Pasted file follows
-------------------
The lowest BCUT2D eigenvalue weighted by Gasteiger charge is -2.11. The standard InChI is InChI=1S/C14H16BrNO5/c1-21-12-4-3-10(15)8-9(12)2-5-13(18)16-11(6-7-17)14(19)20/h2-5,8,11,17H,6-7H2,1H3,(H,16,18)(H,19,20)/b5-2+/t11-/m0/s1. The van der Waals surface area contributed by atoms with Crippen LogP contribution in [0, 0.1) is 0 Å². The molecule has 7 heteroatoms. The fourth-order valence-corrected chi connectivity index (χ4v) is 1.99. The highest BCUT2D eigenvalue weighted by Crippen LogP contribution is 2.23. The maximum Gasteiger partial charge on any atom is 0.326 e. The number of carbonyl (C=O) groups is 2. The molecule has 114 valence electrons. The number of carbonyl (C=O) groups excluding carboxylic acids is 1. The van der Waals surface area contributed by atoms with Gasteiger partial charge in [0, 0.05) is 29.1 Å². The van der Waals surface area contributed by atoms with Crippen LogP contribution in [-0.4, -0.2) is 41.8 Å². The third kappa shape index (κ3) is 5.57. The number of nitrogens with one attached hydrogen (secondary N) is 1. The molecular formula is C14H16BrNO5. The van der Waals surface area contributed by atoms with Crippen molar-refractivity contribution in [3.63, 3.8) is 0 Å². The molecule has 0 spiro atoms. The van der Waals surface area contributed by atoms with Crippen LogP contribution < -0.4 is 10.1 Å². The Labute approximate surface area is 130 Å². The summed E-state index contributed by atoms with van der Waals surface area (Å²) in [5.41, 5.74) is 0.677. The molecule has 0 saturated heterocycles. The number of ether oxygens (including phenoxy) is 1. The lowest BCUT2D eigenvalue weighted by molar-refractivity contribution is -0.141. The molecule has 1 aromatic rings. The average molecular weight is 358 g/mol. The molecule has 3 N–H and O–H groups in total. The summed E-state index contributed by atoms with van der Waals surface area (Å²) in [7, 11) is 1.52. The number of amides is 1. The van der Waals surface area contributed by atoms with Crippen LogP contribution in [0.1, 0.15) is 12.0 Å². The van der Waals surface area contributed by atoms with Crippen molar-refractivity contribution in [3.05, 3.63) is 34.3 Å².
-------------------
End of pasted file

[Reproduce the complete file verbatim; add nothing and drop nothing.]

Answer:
The lowest BCUT2D eigenvalue weighted by Gasteiger charge is -2.11. The standard InChI is InChI=1S/C14H16BrNO5/c1-21-12-4-3-10(15)8-9(12)2-5-13(18)16-11(6-7-17)14(19)20/h2-5,8,11,17H,6-7H2,1H3,(H,16,18)(H,19,20)/b5-2+/t11-/m0/s1. The van der Waals surface area contributed by atoms with Crippen LogP contribution in [0, 0.1) is 0 Å². The molecule has 7 heteroatoms. The fourth-order valence-corrected chi connectivity index (χ4v) is 1.99. The highest BCUT2D eigenvalue weighted by Crippen LogP contribution is 2.23. The maximum Gasteiger partial charge on any atom is 0.326 e. The number of carbonyl (C=O) groups is 2. The molecule has 114 valence electrons. The number of carbonyl (C=O) groups excluding carboxylic acids is 1. The van der Waals surface area contributed by atoms with Gasteiger partial charge in [0, 0.05) is 29.1 Å². The van der Waals surface area contributed by atoms with Crippen LogP contribution in [-0.4, -0.2) is 41.8 Å². The third kappa shape index (κ3) is 5.57. The number of nitrogens with one attached hydrogen (secondary N) is 1. The molecular formula is C14H16BrNO5. The van der Waals surface area contributed by atoms with Crippen molar-refractivity contribution in [3.63, 3.8) is 0 Å². The molecule has 0 spiro atoms. The van der Waals surface area contributed by atoms with Crippen LogP contribution < -0.4 is 10.1 Å². The Labute approximate surface area is 130 Å². The summed E-state index contributed by atoms with van der Waals surface area (Å²) in [5.41, 5.74) is 0.677. The molecule has 0 saturated heterocycles. The number of ether oxygens (including phenoxy) is 1. The lowest BCUT2D eigenvalue weighted by molar-refractivity contribution is -0.141. The molecule has 1 aromatic rings. The average molecular weight is 358 g/mol. The molecule has 3 N–H and O–H groups in total. The summed E-state index contributed by atoms with van der Waals surface area (Å²) in [7, 11) is 1.52. The number of amides is 1. The van der Waals surface area contributed by atoms with Crippen LogP contribution in [0.1, 0.15) is 12.0 Å². The van der Waals surface area contributed by atoms with Crippen molar-refractivity contribution in [3.05, 3.63) is 34.3 Å².